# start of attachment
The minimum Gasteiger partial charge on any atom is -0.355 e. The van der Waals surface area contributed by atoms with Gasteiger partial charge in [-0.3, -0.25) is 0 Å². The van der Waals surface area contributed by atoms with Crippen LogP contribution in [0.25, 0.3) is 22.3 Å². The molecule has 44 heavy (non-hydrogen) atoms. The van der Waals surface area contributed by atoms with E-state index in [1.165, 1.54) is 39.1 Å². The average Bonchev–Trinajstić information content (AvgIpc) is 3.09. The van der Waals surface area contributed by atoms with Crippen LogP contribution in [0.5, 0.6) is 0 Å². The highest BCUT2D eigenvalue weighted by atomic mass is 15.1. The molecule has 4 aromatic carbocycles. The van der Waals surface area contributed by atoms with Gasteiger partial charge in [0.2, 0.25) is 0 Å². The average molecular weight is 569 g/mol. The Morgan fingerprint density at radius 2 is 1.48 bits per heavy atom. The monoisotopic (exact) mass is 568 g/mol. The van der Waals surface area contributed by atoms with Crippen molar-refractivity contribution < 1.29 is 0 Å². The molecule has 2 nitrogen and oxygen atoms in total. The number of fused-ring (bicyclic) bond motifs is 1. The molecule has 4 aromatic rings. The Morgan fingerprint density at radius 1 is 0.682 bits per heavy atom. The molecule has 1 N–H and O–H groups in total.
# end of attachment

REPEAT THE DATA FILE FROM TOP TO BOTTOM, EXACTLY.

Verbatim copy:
The minimum Gasteiger partial charge on any atom is -0.355 e. The van der Waals surface area contributed by atoms with Gasteiger partial charge in [-0.3, -0.25) is 0 Å². The van der Waals surface area contributed by atoms with Crippen LogP contribution in [0.25, 0.3) is 22.3 Å². The molecule has 44 heavy (non-hydrogen) atoms. The van der Waals surface area contributed by atoms with E-state index in [1.165, 1.54) is 39.1 Å². The average Bonchev–Trinajstić information content (AvgIpc) is 3.09. The van der Waals surface area contributed by atoms with Crippen LogP contribution in [0.5, 0.6) is 0 Å². The highest BCUT2D eigenvalue weighted by atomic mass is 15.1. The molecule has 4 aromatic carbocycles. The van der Waals surface area contributed by atoms with Gasteiger partial charge in [0.2, 0.25) is 0 Å². The average molecular weight is 569 g/mol. The Morgan fingerprint density at radius 2 is 1.48 bits per heavy atom. The monoisotopic (exact) mass is 568 g/mol. The van der Waals surface area contributed by atoms with Crippen molar-refractivity contribution < 1.29 is 0 Å². The molecule has 2 nitrogen and oxygen atoms in total. The number of fused-ring (bicyclic) bond motifs is 1. The molecule has 4 aromatic rings. The Morgan fingerprint density at radius 1 is 0.682 bits per heavy atom. The molecule has 1 N–H and O–H groups in total.